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COMBINATIONS & PERMUTATIONS

In several fields of mathematics, the terms combinations and permutations are used to specify the number of states generated for a given situation. Their difference relies on the ordering of the given objects when iterating through potential states. In particular, the number of permutations of a given state represents the number of all of the possible ways that a specified set of objects can be represented, whereas combinations do not repeat the same state in different order.

Texas Hold’em Poker Example :

When calculating probabilities in the Texas Hold`em Poker, we only take into consideration the number of combinations rather than the number of permutations since the order in which the community cards are presented does not matter. The state {10♠, J, Q♣, K, A♠} is equivalent to {Q♣, 10♠, J, A♠, K}. The same applies when playing poker with more than one opponent since we do not care by whom we may lose, but only if we may lose.

Why is it important?

When calculating probabilities we save an enormous amount of time when processing and evaluating the different number of states since the number of combinations is equal to the number of permutations divided by the factorial of the number of objects. Assuming a total number of n objects available and r objects chosen, the equations for calculating combinations and permutations are respectively: Further, there might be cases in which repetition of the objects is permitted. For example, if in a card game the state {K, J, Q♣, K, A♠} is possible, then repetition is permitted when generating the potential states; implying that an even larger number of states is to be generated for both combinations and permutations. Assuming a total number of n objects available and r objects chosen, the equations for calculating combinations and permutations with permitted repetition are respectively: The calculator below will give you an idea of how massive the difference in states generated can be depending on the importance of the order and repetition.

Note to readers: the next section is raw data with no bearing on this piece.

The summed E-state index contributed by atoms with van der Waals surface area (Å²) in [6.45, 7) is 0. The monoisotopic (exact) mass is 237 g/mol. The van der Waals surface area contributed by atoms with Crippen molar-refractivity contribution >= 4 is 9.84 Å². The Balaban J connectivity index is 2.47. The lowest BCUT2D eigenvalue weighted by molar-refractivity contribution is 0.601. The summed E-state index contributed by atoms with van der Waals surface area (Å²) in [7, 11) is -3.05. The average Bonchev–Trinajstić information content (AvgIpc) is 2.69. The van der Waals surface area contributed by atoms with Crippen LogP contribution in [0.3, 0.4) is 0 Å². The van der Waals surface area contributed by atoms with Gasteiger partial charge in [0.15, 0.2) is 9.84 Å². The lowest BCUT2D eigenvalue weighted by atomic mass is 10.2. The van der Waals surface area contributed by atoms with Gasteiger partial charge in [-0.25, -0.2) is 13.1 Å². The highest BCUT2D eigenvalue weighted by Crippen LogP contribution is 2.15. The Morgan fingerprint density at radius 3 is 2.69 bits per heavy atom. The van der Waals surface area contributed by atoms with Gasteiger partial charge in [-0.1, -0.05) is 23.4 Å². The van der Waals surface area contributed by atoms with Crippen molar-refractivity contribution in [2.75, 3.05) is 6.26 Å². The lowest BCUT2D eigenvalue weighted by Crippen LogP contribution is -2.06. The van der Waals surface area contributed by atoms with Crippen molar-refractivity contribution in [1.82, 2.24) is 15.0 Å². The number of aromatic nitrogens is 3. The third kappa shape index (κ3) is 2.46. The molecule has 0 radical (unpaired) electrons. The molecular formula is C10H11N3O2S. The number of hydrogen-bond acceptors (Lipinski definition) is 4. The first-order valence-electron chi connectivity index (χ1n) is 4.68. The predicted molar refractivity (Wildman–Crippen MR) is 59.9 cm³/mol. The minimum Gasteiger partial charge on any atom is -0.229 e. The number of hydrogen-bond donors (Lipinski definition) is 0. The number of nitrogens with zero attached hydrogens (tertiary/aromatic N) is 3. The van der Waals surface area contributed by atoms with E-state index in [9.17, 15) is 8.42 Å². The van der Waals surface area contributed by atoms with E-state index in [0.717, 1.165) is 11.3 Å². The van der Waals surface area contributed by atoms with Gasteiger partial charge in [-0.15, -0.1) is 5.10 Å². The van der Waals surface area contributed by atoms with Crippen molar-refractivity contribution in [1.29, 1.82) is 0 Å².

Enter the total number of available objects (n) Enter the number of available objects to choose from (r)

 Without Repetition With Repetition Combinations Label Label Permutations Label Label
Table 1. States generated per condition
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REFERENCES

 Constantinou, A. C. (2009). Mathematical study of rational behaviour in Poker. M.Sc Thesis, Department of Engineering and Information Sciences, University of Hertfordshire, UK.
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published online, 19/02/2012